• KQED, the local NPR affiliate, finally wrapped up an interminable two-week pledge drive. They do this twice a year. It's annoying as heck, but apparently they're the most-listened-to NPR station in the country, so I guess others are willing to put up with it. What's funny is that there's also a much smaller NPR station that's also based in San Francisco, that carries much of the same programming (All Things Considered, Fresh Aire, etc.), but also reports on what the day's school lunches are, and for some reason has a 5pm program that's entirely about Canada. I listened to them a lot the last two weeks.
  • I went home again two weekends ago. It served three purposes: I got to see James and Karen get married (beautiful wedding, tons of people, fun dinner conversation); celebrated Andrew's 20th birthday (Happy Birthday!); and had an all-too-brief Mother's Day celebration (Mom got to wake up at 4:30AM Sunday morning to drive me to the airport). My next trip home will be late July for Jeff's wedding, but I'll see the family twice before then: once in Minnesota for Joel's wedding, and then in North Carolina for the enormous King Family Reunion.
  • We have a ton of new hires at work, which is awesome. It takes a while to bring people up to speed, but once they're all on board, it will hopefully be a big help to our workload. They seem to be bright, friendly people. One, Paul Zhang, is my new officemate, and is a very open, intelligent person. It'll be interesting to see how Rocket Mobile's culture and feel continues to change as the company grows and evolves.
  • I rarely watch South Park, but I caught three episodes this year (long after they aired): the season opener where Chef gets "killed" and the two-part Family Guy / censorship episode. They were all pretty funny, but I'm not that tempted to start following the show regularly. South Park has always been one of those things that I can only handle in small doses; beyond that, its profanity (in all senses of the word) seeks being shocking and amusing and just feels tired. For the record, Family Guy's nonsequitor-heavy style is what I like most about it. It's like Monty Python in the way it illogically strings together events. That said, South Park's criticism felt genuine and I respect it.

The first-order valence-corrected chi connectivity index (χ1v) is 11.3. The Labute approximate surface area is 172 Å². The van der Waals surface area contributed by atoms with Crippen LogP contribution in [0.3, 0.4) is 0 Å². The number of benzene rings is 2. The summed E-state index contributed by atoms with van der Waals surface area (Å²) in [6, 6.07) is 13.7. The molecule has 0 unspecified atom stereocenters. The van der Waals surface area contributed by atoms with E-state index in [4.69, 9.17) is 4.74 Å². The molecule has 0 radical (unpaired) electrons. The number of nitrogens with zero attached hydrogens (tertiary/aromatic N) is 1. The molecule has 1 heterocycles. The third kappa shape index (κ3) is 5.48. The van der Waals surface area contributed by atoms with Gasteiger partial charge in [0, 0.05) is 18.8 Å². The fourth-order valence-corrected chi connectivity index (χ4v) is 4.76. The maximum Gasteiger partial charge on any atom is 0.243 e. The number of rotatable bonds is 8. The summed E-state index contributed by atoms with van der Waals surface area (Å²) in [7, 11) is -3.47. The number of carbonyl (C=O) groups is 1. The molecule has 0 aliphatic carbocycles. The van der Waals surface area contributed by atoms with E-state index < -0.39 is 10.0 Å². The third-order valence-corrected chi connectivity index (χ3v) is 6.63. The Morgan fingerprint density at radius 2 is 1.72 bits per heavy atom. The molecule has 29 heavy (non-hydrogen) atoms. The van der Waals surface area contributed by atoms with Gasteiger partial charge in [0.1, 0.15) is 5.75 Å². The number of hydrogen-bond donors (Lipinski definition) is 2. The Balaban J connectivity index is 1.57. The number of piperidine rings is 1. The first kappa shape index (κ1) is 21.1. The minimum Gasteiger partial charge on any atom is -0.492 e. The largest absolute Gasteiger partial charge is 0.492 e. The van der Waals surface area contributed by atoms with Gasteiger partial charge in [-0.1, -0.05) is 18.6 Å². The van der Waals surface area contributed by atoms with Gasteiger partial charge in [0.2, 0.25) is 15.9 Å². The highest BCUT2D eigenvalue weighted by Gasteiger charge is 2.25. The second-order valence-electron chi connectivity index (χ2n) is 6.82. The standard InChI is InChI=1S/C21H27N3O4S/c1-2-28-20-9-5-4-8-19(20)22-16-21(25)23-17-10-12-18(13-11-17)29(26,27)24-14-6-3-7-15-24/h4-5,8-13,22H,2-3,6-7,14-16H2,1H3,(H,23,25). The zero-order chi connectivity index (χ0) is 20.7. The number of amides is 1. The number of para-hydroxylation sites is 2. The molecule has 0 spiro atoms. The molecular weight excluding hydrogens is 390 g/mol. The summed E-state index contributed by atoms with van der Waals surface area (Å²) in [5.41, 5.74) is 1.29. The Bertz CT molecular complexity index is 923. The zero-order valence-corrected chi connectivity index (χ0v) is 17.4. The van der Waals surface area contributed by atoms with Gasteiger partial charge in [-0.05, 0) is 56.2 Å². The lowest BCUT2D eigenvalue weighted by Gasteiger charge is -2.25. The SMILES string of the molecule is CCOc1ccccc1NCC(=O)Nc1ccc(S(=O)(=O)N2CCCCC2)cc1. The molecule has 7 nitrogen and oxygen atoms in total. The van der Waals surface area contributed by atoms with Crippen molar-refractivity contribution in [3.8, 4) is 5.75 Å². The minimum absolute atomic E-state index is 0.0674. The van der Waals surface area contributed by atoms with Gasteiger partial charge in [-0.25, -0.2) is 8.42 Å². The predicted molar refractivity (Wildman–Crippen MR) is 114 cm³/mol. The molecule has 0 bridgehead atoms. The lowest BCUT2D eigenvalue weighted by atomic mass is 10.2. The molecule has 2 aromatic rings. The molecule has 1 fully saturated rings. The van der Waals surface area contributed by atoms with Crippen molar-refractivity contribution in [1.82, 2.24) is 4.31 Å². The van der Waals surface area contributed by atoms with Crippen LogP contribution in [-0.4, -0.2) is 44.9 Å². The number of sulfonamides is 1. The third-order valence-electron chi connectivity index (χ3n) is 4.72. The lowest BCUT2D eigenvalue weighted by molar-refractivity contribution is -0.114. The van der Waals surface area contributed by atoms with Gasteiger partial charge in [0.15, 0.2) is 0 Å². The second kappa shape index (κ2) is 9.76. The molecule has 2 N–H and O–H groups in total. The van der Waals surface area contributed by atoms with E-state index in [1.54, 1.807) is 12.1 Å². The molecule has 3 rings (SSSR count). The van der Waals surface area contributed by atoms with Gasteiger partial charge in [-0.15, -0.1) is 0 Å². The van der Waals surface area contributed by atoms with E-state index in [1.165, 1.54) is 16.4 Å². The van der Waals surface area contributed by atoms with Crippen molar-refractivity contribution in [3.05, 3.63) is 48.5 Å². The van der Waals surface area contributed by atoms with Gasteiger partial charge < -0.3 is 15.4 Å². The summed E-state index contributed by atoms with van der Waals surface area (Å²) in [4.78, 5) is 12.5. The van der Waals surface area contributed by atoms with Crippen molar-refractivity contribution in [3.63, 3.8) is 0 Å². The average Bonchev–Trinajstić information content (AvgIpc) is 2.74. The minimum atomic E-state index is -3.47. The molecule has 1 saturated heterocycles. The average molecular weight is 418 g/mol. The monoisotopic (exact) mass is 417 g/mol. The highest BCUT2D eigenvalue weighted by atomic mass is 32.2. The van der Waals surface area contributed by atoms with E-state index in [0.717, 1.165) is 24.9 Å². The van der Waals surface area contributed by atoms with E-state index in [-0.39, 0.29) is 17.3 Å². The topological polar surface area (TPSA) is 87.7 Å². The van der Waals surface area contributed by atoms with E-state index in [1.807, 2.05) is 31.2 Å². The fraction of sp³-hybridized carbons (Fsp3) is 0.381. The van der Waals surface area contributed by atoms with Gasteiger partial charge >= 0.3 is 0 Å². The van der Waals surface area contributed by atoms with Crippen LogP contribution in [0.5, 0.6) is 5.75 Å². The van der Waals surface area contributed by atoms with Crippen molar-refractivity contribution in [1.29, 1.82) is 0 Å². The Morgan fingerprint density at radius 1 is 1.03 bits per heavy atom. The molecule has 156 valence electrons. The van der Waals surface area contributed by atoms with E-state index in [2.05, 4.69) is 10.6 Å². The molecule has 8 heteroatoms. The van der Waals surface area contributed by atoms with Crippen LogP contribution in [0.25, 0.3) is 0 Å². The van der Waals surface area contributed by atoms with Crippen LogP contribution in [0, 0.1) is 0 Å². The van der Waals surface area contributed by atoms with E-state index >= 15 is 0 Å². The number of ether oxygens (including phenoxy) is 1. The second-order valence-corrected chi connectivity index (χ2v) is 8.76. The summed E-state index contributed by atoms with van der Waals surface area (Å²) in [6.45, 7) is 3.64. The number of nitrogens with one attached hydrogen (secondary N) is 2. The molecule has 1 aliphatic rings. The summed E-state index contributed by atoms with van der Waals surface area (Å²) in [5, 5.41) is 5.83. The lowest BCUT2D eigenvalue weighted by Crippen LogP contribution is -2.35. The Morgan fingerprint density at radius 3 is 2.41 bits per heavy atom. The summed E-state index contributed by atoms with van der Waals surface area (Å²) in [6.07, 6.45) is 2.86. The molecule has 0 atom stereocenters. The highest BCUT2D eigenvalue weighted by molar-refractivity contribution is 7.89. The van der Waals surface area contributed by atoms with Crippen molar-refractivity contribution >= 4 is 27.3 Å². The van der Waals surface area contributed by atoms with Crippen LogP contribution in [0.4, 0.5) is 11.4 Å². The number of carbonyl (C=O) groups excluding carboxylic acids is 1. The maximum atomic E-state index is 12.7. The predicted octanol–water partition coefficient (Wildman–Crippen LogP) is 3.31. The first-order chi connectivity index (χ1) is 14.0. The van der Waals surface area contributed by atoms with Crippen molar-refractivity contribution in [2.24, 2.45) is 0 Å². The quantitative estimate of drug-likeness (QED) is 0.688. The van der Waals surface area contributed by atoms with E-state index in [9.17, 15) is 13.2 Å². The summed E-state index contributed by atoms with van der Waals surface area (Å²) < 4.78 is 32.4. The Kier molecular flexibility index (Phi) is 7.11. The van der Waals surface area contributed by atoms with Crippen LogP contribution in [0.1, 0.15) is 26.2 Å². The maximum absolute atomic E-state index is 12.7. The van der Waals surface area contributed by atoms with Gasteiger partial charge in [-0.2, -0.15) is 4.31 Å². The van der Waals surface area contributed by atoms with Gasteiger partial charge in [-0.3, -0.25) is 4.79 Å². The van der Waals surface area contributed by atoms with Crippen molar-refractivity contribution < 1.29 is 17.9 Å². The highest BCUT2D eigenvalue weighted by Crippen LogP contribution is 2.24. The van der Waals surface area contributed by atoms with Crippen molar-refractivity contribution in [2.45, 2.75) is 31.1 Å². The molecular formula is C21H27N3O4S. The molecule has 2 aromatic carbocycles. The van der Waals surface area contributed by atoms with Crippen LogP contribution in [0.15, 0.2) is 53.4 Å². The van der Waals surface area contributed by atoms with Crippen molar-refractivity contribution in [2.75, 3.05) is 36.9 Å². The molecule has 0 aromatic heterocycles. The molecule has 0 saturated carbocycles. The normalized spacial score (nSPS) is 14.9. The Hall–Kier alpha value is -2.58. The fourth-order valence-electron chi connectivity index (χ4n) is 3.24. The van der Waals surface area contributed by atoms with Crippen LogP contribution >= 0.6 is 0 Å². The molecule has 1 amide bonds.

• I finally got a new camera. It's hard because I can't shake the nagging suspicion that I still have a perfectly serviceable camera buried in one of my boxes somewhere that has resisted repeated attempts to locate it. Still, even if it exists, I have not seen it for over a year, and... if a camera is in the woods and nobody sees it, does it really exist? I'm sticking with Sony and picked up a DSC T-5, which I'm loving. It's one of those ultra-compact models and fits easily in my front pocket; has 5 megapixels, which is more than I need but I'll take it, and supports video and some other neat features. I also picked up a 2GB memory stick that was on sale, and feel confident that I will never run out of picture space.
  • One downside to having a new camera is figuring out what to do with my pictures. My current approach, which I'm not very happy with for reasons I may explore in a future post, is to start a new blog that will only contain my photos; you can find it at http://seberin-pix.blogspot.com. I'll occasionally include pictures here but only if they directly relate to a post.
  • I had a funky dream over the weekend. I've been having more than normal this past month; I'm guessing it's related to how hard it was to sleep with a cast on and the way I jumped in and out of consciousness more quickly. In this dream, I was hanging around a guy who was basically Rick Warren, except that he was pale, introverted, and about 19 years old. (For those of you keeping score at home, that means he was nothing at all like Rick Warren.) I couldn't decide whether I really supported him or not, but wanted to help him out while I made up my mind; since he was so introverted, I was forced into occasionally being a pseudo-spokesman. At one point we were in a high school auditorium type of thing, and one of his nemeses was giving a speech. The crowd was definitely antagonistic towards us, and I got a bad feeling as they cheered the speaker and started eyeing us. Some people started to throw cups of water and other objects at us. I felt like I should do something, but I knew any action of mine would be distorted by the media, so I just sat there while everyone laughed and threw stuff. Later in the dream, pseudo-Rick and I were doing a team-building exercise that was whitewater rafting through a series of caves. However, our enemies were also there, and tried to take over the boats. I shoved a few overboard, then was horrified to learn that they had drowned and I was now wanted as a murderer. Then I woke up.
  • What did the dream mean? I don't know. The funny thing is, Rick Warren is probably the least interesting evangelical figure to me. I don't hate him, and I don't really like him that much (though I really respect his work on poverty). Still, perhaps it has something to do with my sense of religious isolation in California, where people tend to automatically equate Christians with far-right Falwell-style fundamentalism. The part in the auditorium is just good old-fashioned fear of confrontation and being disliked. The last bit puzzles me, and makes me wonder if there's some guilt that I may be subconsciously burying.
Aaaaaaaaaaaaand that's it for now. It's good being back! Hope all is well with your lives. Peace out.